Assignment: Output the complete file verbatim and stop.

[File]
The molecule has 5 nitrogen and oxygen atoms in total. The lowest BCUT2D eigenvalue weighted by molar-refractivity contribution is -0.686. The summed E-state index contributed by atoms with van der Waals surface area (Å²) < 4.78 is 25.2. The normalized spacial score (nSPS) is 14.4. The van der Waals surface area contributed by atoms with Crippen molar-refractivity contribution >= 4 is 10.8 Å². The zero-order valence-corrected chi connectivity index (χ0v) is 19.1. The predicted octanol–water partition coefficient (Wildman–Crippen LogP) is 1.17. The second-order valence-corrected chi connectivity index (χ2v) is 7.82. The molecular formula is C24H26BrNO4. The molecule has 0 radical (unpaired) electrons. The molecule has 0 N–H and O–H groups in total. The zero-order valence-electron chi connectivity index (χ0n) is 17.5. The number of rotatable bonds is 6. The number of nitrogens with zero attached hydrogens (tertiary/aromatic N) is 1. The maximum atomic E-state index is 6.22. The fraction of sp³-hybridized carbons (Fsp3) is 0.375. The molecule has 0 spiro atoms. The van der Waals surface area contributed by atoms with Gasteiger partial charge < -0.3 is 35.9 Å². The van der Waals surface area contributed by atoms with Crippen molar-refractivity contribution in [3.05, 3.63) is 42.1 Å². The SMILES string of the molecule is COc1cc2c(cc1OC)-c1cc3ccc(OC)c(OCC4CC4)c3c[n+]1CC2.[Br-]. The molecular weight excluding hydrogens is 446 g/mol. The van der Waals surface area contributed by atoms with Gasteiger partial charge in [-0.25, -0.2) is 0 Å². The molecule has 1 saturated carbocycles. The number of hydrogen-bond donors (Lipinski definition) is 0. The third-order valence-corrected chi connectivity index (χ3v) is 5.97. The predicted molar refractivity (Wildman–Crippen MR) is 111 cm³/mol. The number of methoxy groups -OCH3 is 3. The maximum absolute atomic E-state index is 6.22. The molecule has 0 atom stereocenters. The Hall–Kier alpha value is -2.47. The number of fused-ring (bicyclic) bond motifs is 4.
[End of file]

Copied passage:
The molecule has 5 nitrogen and oxygen atoms in total. The lowest BCUT2D eigenvalue weighted by molar-refractivity contribution is -0.686. The summed E-state index contributed by atoms with van der Waals surface area (Å²) < 4.78 is 25.2. The normalized spacial score (nSPS) is 14.4. The van der Waals surface area contributed by atoms with Crippen molar-refractivity contribution >= 4 is 10.8 Å². The zero-order valence-corrected chi connectivity index (χ0v) is 19.1. The predicted octanol–water partition coefficient (Wildman–Crippen LogP) is 1.17. The second-order valence-corrected chi connectivity index (χ2v) is 7.82. The molecular formula is C24H26BrNO4. The molecule has 0 radical (unpaired) electrons. The molecule has 0 N–H and O–H groups in total. The zero-order valence-electron chi connectivity index (χ0n) is 17.5. The number of rotatable bonds is 6. The number of nitrogens with zero attached hydrogens (tertiary/aromatic N) is 1. The maximum atomic E-state index is 6.22. The fraction of sp³-hybridized carbons (Fsp3) is 0.375. The molecule has 0 spiro atoms. The van der Waals surface area contributed by atoms with Gasteiger partial charge < -0.3 is 35.9 Å². The van der Waals surface area contributed by atoms with Crippen molar-refractivity contribution in [3.05, 3.63) is 42.1 Å². The SMILES string of the molecule is COc1cc2c(cc1OC)-c1cc3ccc(OC)c(OCC4CC4)c3c[n+]1CC2.[Br-]. The molecular weight excluding hydrogens is 446 g/mol. The van der Waals surface area contributed by atoms with Gasteiger partial charge in [-0.25, -0.2) is 0 Å². The molecule has 1 saturated carbocycles. The number of hydrogen-bond donors (Lipinski definition) is 0. The third-order valence-corrected chi connectivity index (χ3v) is 5.97. The predicted molar refractivity (Wildman–Crippen MR) is 111 cm³/mol. The number of methoxy groups -OCH3 is 3. The maximum absolute atomic E-state index is 6.22. The molecule has 0 atom stereocenters. The Hall–Kier alpha value is -2.47. The number of fused-ring (bicyclic) bond motifs is 4.